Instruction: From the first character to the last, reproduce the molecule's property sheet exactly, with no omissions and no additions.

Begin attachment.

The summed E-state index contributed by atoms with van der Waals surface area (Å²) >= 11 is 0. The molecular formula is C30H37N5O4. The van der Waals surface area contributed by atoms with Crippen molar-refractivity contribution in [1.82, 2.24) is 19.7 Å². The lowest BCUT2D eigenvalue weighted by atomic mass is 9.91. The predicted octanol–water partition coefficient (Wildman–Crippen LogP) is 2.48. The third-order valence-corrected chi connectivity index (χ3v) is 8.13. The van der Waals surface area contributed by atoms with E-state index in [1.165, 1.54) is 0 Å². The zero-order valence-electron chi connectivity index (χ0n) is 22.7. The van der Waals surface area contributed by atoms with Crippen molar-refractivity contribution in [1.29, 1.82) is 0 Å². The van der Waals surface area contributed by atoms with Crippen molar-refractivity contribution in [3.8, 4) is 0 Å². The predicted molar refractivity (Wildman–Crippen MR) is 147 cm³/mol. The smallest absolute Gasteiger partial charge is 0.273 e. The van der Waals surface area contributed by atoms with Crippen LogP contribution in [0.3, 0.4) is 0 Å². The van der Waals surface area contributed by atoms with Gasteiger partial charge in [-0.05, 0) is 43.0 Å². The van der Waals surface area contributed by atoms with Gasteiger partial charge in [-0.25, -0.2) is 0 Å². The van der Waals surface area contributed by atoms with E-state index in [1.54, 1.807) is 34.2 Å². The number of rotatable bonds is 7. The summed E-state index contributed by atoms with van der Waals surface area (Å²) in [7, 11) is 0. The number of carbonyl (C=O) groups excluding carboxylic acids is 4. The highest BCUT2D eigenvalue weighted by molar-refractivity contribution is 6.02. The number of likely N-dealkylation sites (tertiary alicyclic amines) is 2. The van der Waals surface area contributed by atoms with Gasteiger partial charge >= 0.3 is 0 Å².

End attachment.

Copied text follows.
The summed E-state index contributed by atoms with van der Waals surface area (Å²) >= 11 is 0. The molecular formula is C30H37N5O4. The van der Waals surface area contributed by atoms with Crippen molar-refractivity contribution in [1.82, 2.24) is 19.7 Å². The lowest BCUT2D eigenvalue weighted by atomic mass is 9.91. The predicted octanol–water partition coefficient (Wildman–Crippen LogP) is 2.48. The third-order valence-corrected chi connectivity index (χ3v) is 8.13. The van der Waals surface area contributed by atoms with E-state index in [1.165, 1.54) is 0 Å². The zero-order valence-electron chi connectivity index (χ0n) is 22.7. The van der Waals surface area contributed by atoms with Crippen molar-refractivity contribution in [1.29, 1.82) is 0 Å². The van der Waals surface area contributed by atoms with Crippen molar-refractivity contribution in [3.8, 4) is 0 Å². The predicted molar refractivity (Wildman–Crippen MR) is 147 cm³/mol. The smallest absolute Gasteiger partial charge is 0.273 e. The van der Waals surface area contributed by atoms with Crippen LogP contribution in [0.3, 0.4) is 0 Å². The van der Waals surface area contributed by atoms with Gasteiger partial charge in [-0.05, 0) is 43.0 Å². The van der Waals surface area contributed by atoms with Gasteiger partial charge in [-0.25, -0.2) is 0 Å². The van der Waals surface area contributed by atoms with E-state index in [1.54, 1.807) is 34.2 Å². The number of rotatable bonds is 7. The summed E-state index contributed by atoms with van der Waals surface area (Å²) in [7, 11) is 0. The number of carbonyl (C=O) groups excluding carboxylic acids is 4. The highest BCUT2D eigenvalue weighted by molar-refractivity contribution is 6.02. The number of likely N-dealkylation sites (tertiary alicyclic amines) is 2. The van der Waals surface area contributed by atoms with Gasteiger partial charge >= 0.3 is 0 Å².